Thursday, October 20, 2011

Demand from public cloud service providers and private cloud adopters will drive strong growth for full range of storage solutions

FRAMINGHAM, USA: Cloud computing will be a key driver of net new IT spending over the next five years as public cloud service providers and the adopters of private cloud environments invest in the supporting infrastructure.

According to a new forecast from International Data Corp. (IDC), overall spending by public cloud service providers on storage hardware, software, and professional services will grow at a CAGR of 23.6 percent from 2010 to 2015, while enterprise spending on storage for the private cloud will experience a CAGR of 28.9 percent. By 2015, combined spending for public and private cloud storage will be $22.6 billion worldwide.

"Despite current economic uncertainties, IDC expects cloud service providers – both public and private – to be among the most expansive spenders on IT products and services as they continue to build out their facilities worldwide and expand their service options," said Richard Villars, VP, Storage Systems & Executive Strategies at IDC.

The most significant driver of storage consumption over the past three years has been the emergence of public cloud-based application and infrastructure providers. Many of these cloud-based service providers (e.g., iTunes, Netflix, YouTube, Facebook) act as content depots, which are primarily in the business of gathering, organizing, and providing access to large quantities of digital content.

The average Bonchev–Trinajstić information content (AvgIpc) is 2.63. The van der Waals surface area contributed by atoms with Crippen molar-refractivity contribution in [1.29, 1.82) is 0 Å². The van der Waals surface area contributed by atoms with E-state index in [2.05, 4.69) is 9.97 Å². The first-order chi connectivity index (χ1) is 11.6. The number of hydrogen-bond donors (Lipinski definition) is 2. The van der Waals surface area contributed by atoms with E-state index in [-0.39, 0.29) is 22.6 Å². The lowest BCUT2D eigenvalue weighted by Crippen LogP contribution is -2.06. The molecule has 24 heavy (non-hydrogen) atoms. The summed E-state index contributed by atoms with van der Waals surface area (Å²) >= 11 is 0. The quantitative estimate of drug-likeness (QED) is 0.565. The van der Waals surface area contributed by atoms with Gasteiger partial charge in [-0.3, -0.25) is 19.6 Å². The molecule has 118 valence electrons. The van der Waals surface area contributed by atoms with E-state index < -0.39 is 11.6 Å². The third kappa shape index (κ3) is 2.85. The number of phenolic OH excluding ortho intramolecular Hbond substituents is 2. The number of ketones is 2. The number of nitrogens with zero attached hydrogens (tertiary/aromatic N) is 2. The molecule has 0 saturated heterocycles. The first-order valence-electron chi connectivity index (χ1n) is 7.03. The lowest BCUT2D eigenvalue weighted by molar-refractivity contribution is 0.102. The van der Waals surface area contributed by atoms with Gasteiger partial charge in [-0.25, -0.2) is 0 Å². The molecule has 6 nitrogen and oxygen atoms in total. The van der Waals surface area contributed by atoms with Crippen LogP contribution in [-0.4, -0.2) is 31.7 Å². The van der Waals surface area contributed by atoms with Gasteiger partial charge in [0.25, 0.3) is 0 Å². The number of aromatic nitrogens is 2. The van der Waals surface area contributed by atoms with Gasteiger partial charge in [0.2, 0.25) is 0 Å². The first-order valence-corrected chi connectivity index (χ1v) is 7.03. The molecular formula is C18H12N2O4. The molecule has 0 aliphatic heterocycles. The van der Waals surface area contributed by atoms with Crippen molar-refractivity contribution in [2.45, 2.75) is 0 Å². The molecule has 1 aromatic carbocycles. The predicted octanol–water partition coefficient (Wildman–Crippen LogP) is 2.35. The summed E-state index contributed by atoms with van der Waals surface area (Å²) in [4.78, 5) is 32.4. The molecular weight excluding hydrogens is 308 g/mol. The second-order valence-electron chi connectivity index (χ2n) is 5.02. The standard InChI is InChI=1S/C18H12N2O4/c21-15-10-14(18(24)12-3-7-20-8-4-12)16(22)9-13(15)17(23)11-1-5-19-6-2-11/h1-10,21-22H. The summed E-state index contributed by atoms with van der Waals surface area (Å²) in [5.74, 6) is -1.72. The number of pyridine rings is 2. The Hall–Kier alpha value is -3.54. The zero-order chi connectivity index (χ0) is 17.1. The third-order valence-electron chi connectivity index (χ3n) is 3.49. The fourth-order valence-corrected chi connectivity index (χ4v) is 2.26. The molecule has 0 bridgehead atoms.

Meanwhile, other cloud-based service providers have emerged with a focus on delivering IT infrastructure and applications in an "as a service" model (e.g.,, WebEx Connect, Amazon Web Services, etc.). Over the past several years, these companies have undertaken massive storage buildouts as they have expanded their service offerings, entered new markets, and extended their geographic reach.

In parallel to the expansion of the public cloud, many organizations have started to deploy their own private clouds for application, compute, and content (archival) storage. Some of these private cloud deployments (e.g., government and research sites) are comparable in scope and complexity to public cloud environments, while others are more limited in scope.

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